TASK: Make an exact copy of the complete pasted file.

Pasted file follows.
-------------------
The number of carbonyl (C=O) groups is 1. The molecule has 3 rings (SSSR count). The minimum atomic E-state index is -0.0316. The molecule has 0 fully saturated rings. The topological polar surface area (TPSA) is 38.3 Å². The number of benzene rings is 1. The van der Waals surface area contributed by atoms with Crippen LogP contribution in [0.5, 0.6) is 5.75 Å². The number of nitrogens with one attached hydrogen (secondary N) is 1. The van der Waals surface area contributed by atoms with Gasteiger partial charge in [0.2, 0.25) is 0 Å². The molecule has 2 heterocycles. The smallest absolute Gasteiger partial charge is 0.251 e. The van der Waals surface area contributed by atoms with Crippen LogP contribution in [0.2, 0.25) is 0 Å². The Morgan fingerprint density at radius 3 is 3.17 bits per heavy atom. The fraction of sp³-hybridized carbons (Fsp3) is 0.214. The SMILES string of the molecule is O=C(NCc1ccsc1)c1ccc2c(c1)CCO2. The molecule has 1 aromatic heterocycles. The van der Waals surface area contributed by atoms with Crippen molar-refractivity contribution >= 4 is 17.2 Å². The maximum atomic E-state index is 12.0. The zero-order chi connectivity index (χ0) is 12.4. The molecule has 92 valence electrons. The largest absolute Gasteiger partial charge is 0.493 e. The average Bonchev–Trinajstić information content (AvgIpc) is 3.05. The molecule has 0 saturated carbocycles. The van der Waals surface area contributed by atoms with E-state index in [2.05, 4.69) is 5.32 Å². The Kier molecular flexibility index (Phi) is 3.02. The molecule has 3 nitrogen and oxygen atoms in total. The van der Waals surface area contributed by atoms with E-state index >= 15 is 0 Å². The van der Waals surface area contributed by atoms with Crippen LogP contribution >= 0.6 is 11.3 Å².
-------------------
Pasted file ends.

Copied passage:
The number of carbonyl (C=O) groups is 1. The molecule has 3 rings (SSSR count). The minimum atomic E-state index is -0.0316. The molecule has 0 fully saturated rings. The topological polar surface area (TPSA) is 38.3 Å². The number of benzene rings is 1. The van der Waals surface area contributed by atoms with Crippen LogP contribution in [0.5, 0.6) is 5.75 Å². The number of nitrogens with one attached hydrogen (secondary N) is 1. The van der Waals surface area contributed by atoms with Gasteiger partial charge in [0.2, 0.25) is 0 Å². The molecule has 2 heterocycles. The smallest absolute Gasteiger partial charge is 0.251 e. The van der Waals surface area contributed by atoms with Crippen LogP contribution in [0.2, 0.25) is 0 Å². The Morgan fingerprint density at radius 3 is 3.17 bits per heavy atom. The fraction of sp³-hybridized carbons (Fsp3) is 0.214. The SMILES string of the molecule is O=C(NCc1ccsc1)c1ccc2c(c1)CCO2. The molecule has 1 aromatic heterocycles. The van der Waals surface area contributed by atoms with Crippen molar-refractivity contribution >= 4 is 17.2 Å². The maximum atomic E-state index is 12.0. The zero-order chi connectivity index (χ0) is 12.4. The molecule has 92 valence electrons. The largest absolute Gasteiger partial charge is 0.493 e. The average Bonchev–Trinajstić information content (AvgIpc) is 3.05. The molecule has 0 saturated carbocycles. The van der Waals surface area contributed by atoms with E-state index in [2.05, 4.69) is 5.32 Å². The Kier molecular flexibility index (Phi) is 3.02. The molecule has 3 nitrogen and oxygen atoms in total. The van der Waals surface area contributed by atoms with E-state index >= 15 is 0 Å². The van der Waals surface area contributed by atoms with Crippen LogP contribution >= 0.6 is 11.3 Å².